Electric vehicle sales have been slow out of the box, despite marketing hype, government incentives and the hopes of green car advocates.
Total sales last year were 17,425, which is less than 0.1 percent of the U.S. car and light truck market.
Nonetheless, automakers show no signs of pulling back their multibillion-dollar bets: They need electric cars to meet tough new fuel-efficiency standards. About a dozen new plug-ins and fully electric cars will go on sale in the next year.
Auto executives point optimistically to March, when electric cars had their best-ever sales month: Nearly 4,000 vehicles sold in the United States. Still, three in every 1,000 cars drove off dealer lots under battery power.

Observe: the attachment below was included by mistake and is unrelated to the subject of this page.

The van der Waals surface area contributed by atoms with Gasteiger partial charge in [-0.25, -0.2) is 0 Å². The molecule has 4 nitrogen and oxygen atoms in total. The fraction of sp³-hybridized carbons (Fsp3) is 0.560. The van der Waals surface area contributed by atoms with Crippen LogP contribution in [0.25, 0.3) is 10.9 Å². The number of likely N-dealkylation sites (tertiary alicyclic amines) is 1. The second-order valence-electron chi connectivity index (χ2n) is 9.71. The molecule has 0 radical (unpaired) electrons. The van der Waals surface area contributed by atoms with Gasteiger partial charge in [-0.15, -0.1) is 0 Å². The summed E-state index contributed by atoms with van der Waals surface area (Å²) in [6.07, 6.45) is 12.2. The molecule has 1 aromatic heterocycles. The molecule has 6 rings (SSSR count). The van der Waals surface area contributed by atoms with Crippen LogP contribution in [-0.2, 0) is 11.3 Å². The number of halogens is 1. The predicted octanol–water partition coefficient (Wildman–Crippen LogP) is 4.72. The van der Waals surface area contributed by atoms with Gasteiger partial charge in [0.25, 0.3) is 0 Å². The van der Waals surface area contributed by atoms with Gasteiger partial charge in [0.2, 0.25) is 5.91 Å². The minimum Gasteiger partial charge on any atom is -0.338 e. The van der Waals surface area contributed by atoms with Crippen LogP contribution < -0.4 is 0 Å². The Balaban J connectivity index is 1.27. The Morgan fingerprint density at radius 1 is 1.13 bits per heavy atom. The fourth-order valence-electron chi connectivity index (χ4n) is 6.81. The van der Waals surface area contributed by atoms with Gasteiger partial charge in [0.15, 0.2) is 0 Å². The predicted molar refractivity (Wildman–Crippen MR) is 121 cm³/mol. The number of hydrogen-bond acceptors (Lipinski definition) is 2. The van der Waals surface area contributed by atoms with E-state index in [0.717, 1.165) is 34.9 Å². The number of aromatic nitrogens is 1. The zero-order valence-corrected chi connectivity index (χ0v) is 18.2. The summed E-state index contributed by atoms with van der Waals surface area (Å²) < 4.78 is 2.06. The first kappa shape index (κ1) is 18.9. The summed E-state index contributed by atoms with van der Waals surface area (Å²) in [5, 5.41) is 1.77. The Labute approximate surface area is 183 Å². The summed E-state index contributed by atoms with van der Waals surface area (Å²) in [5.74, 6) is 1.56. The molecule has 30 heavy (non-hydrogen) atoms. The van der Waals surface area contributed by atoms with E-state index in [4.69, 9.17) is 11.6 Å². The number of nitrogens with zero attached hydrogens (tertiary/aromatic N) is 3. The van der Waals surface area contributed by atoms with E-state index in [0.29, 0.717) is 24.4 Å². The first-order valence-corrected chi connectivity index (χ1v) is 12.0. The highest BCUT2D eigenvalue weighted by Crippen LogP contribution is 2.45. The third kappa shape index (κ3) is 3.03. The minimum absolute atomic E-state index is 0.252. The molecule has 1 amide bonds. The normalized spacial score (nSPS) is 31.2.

News in recent months has done little to reassure skeptical buyers: General Motors Co. slowed production of its plug-in Chevrolet Volt. Two crash-test Volts caught fire; a government investigation ultimately found no safety problems. Politicians ridiculed electric cars and called for an end to government assistance. Battery companies and suppliers laid off hundreds of employees, while several electric vehicle startups went out of business or struggle to survive.
From The Detroit News: http://www.detroitnews.com/article/20120417/AUTO01/204170368#ixzz1sJKNutVN